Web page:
The second one is the Academy, involving 20 students who are made to go through 12 months of training.

The third hub is the industry masterclass, open to anyone and everyone. Unlike the Academy that’s mainly for young creatives between the ages of 18-30 years, the masterclass has no age restriction for as long as you are 18 years old.

How do you select these lucky creatives, what is the selection process and criteria?

We open up a call to entry and people apply. We get as many as 3000 or 6000 applications. The first basis for selection is you have to be between the ages of 18 and 30 years. You have to have finished secondary school and then graduated from a higher institution not necessarily a university. Higher institution, maybe a film school but it has to be higher than secondary and then of course, you must love filmmaking and you must have a passion. So normally, when you’re applying, there’s a place for you to include something to show us you’re doing something along the line because it is for people in film and television, we just want to enhance what you have already done. We won’t expect a novice that has done nothing at all to apply. So they upload and go through that first process of screening where we look at and find out what you have uploaded.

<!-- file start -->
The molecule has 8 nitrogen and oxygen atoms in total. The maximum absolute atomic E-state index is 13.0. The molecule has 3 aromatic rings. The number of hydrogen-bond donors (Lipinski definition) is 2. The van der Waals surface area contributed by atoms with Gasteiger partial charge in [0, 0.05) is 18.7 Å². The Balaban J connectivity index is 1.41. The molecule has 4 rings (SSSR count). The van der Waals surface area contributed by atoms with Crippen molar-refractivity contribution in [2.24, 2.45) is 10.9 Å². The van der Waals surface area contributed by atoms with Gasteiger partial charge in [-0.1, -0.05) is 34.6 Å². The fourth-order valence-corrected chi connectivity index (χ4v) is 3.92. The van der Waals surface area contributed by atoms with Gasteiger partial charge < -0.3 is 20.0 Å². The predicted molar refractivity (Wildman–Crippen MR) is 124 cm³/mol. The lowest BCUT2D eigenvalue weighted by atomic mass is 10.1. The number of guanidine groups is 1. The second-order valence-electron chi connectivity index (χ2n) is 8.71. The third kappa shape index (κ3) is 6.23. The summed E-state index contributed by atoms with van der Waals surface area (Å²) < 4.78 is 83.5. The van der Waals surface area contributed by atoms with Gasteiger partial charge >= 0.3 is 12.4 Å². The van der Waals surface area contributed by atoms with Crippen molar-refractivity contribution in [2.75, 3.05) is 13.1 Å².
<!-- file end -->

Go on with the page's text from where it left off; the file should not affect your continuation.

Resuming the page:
Who are you partnering with this year?

For the academy, we have different partners that train, we can’t do all the training by ourselves, so we have different partners. For instance, the New York Film Academy, they are our partners, they come, they train the students on filmmaking, sometimes online, sometimes they send in and even the graduating students get to go over there to do something like an internship, exchange program. We also partner with Dovey, they are the world’s sound guys. Dovey is anything on sound and all that. We have a partnership with Canon for camera, film and all and there’s Pan Atlantic University School of Media and Communications, who issues certificates to the students.